I use a basic meat injector that I bought on Amazon for about $30. Inject the bird with stock, broth, or buy a competition marinade. Many barbecue competitors use products like Butcher BBQ’s Big Bird Booster. Dave Bouska, a World Barbecue Champion, produces this marinade. Dave makes amazing meat injection solutions for brisket and chicken. If you want to check them out, have a look at the Butcher BBQ store on Amazon

How To Inject A Chicken

When injecting, make sure you inject the breasts more than other parts of the bird. Breasts dry out easily, so give them some extra moisture. Also, stick the needle into the legs and thighs until the bird has about 400 ml in total.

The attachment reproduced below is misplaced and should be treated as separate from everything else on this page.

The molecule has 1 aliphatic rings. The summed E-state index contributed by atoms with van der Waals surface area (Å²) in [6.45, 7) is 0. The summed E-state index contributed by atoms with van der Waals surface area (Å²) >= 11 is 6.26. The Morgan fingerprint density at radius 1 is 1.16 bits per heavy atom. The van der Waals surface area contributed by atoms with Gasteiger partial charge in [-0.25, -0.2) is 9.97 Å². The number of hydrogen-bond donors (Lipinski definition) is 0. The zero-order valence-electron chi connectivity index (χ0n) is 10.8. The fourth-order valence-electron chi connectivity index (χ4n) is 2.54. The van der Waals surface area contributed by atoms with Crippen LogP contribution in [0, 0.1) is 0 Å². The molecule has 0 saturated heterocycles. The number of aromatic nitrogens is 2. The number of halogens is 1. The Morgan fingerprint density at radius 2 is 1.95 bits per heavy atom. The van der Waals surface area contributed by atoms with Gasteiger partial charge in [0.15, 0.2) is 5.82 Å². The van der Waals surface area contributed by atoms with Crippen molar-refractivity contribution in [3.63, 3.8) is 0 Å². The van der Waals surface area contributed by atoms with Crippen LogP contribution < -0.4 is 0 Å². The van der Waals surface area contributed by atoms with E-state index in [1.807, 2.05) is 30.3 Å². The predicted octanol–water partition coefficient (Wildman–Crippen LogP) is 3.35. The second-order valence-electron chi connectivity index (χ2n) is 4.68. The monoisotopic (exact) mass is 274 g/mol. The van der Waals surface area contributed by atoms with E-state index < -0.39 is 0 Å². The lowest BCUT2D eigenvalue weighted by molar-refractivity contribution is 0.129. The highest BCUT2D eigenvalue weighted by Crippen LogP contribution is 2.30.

How To Get Crispy Skin On A Chicken

Here are a number of tips to ensure you get a crispy chicken skin every time. Beer can chicken creates a lot of steam, which can be bad if you love crispy skin. That’s not to say you can’t still get a nice crunch on your bird. 

  • One of the best ways to get a crispy skin on your chicken is to make sure the skin is dry prior to smoking.
  • Avoid using wet brines, as this will contribute to soggy skin.
  • Pat the bird dry with a paper towel prior to cooking because this will also prevent the skin from becoming soft. 
  • Avoid spritzing the chicken during the cook, as this can contribute to soft skin. 
  • During the cook, spray the bird with olive oil spray, which will aid with browning and help the skin crisp. 
  • If crispy skin is important, never cook chicken below 275° F, because it will be difficult to get a crispy skin in this temperature range. So make sure you set up your charcoals correctly, and have enough briquettes to maintain a stable 300° F temperature. 


Author and founder at Meat Smoking HQ